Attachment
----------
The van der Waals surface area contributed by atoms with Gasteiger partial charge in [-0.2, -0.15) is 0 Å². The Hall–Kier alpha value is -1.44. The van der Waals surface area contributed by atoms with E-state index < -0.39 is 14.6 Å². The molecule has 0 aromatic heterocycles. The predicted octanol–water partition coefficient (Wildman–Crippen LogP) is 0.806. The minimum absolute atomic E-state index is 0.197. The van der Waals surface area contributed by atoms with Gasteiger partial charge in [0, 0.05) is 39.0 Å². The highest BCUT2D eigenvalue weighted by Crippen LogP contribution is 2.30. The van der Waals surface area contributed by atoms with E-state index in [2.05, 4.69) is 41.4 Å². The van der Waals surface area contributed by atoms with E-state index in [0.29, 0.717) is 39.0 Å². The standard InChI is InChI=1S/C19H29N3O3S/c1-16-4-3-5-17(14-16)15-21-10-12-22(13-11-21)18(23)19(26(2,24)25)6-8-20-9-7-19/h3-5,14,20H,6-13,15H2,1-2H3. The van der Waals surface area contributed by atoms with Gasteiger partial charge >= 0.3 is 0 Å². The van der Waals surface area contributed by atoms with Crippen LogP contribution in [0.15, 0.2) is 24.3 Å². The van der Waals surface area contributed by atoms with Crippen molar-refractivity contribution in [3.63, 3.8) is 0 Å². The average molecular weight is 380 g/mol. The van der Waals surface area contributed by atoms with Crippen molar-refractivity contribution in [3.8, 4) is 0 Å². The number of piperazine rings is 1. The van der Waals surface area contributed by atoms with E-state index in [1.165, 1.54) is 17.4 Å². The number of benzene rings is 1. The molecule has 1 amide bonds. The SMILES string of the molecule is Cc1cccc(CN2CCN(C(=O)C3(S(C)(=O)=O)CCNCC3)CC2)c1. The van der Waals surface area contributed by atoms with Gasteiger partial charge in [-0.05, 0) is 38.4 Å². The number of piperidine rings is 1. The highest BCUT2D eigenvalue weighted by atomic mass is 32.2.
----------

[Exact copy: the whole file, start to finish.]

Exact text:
The van der Waals surface area contributed by atoms with Gasteiger partial charge in [-0.2, -0.15) is 0 Å². The Hall–Kier alpha value is -1.44. The van der Waals surface area contributed by atoms with E-state index < -0.39 is 14.6 Å². The molecule has 0 aromatic heterocycles. The predicted octanol–water partition coefficient (Wildman–Crippen LogP) is 0.806. The minimum absolute atomic E-state index is 0.197. The van der Waals surface area contributed by atoms with Gasteiger partial charge in [0, 0.05) is 39.0 Å². The highest BCUT2D eigenvalue weighted by Crippen LogP contribution is 2.30. The van der Waals surface area contributed by atoms with E-state index in [2.05, 4.69) is 41.4 Å². The van der Waals surface area contributed by atoms with E-state index in [0.29, 0.717) is 39.0 Å². The standard InChI is InChI=1S/C19H29N3O3S/c1-16-4-3-5-17(14-16)15-21-10-12-22(13-11-21)18(23)19(26(2,24)25)6-8-20-9-7-19/h3-5,14,20H,6-13,15H2,1-2H3. The van der Waals surface area contributed by atoms with Gasteiger partial charge >= 0.3 is 0 Å². The van der Waals surface area contributed by atoms with Crippen LogP contribution in [0.15, 0.2) is 24.3 Å². The van der Waals surface area contributed by atoms with Crippen molar-refractivity contribution in [3.63, 3.8) is 0 Å². The average molecular weight is 380 g/mol. The van der Waals surface area contributed by atoms with Crippen molar-refractivity contribution in [3.8, 4) is 0 Å². The number of piperazine rings is 1. The van der Waals surface area contributed by atoms with E-state index in [1.165, 1.54) is 17.4 Å². The number of benzene rings is 1. The molecule has 1 amide bonds. The SMILES string of the molecule is Cc1cccc(CN2CCN(C(=O)C3(S(C)(=O)=O)CCNCC3)CC2)c1. The van der Waals surface area contributed by atoms with Gasteiger partial charge in [-0.05, 0) is 38.4 Å². The number of piperidine rings is 1. The highest BCUT2D eigenvalue weighted by atomic mass is 32.2.